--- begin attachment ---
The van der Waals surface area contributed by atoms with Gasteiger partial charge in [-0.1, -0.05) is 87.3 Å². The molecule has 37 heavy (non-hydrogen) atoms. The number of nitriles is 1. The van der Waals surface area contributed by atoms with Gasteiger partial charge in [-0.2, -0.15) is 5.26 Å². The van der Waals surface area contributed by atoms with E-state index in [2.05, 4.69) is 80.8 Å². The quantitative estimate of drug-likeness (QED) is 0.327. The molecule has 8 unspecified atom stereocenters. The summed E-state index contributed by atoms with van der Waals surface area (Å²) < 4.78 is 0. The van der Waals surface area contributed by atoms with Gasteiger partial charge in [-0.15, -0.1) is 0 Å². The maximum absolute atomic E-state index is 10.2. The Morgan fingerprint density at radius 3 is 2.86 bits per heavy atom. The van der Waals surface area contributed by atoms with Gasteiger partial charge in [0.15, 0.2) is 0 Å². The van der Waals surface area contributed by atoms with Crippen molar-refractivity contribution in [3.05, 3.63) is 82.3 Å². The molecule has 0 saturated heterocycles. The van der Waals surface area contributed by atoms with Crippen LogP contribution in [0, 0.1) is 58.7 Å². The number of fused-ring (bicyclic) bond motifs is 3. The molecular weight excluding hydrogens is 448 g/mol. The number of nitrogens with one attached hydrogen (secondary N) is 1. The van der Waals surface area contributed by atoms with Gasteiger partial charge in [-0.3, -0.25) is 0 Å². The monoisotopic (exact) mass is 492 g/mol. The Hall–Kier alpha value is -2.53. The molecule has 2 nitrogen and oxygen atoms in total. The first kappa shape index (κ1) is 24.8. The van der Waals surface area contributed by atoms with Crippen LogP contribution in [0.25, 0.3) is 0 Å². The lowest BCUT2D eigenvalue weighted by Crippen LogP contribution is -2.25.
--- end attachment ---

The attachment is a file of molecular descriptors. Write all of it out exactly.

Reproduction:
The van der Waals surface area contributed by atoms with Gasteiger partial charge in [-0.1, -0.05) is 87.3 Å². The molecule has 37 heavy (non-hydrogen) atoms. The number of nitriles is 1. The van der Waals surface area contributed by atoms with Gasteiger partial charge in [-0.2, -0.15) is 5.26 Å². The van der Waals surface area contributed by atoms with E-state index in [2.05, 4.69) is 80.8 Å². The quantitative estimate of drug-likeness (QED) is 0.327. The molecule has 8 unspecified atom stereocenters. The summed E-state index contributed by atoms with van der Waals surface area (Å²) < 4.78 is 0. The van der Waals surface area contributed by atoms with Gasteiger partial charge in [-0.15, -0.1) is 0 Å². The maximum absolute atomic E-state index is 10.2. The Morgan fingerprint density at radius 3 is 2.86 bits per heavy atom. The van der Waals surface area contributed by atoms with Gasteiger partial charge in [0.15, 0.2) is 0 Å². The van der Waals surface area contributed by atoms with Crippen molar-refractivity contribution in [3.05, 3.63) is 82.3 Å². The molecule has 0 saturated heterocycles. The van der Waals surface area contributed by atoms with Crippen LogP contribution in [0, 0.1) is 58.7 Å². The number of fused-ring (bicyclic) bond motifs is 3. The molecular weight excluding hydrogens is 448 g/mol. The number of nitrogens with one attached hydrogen (secondary N) is 1. The van der Waals surface area contributed by atoms with Gasteiger partial charge in [-0.3, -0.25) is 0 Å². The monoisotopic (exact) mass is 492 g/mol. The Hall–Kier alpha value is -2.53. The molecule has 2 nitrogen and oxygen atoms in total. The first kappa shape index (κ1) is 24.8. The van der Waals surface area contributed by atoms with Crippen LogP contribution in [0.25, 0.3) is 0 Å². The lowest BCUT2D eigenvalue weighted by Crippen LogP contribution is -2.25.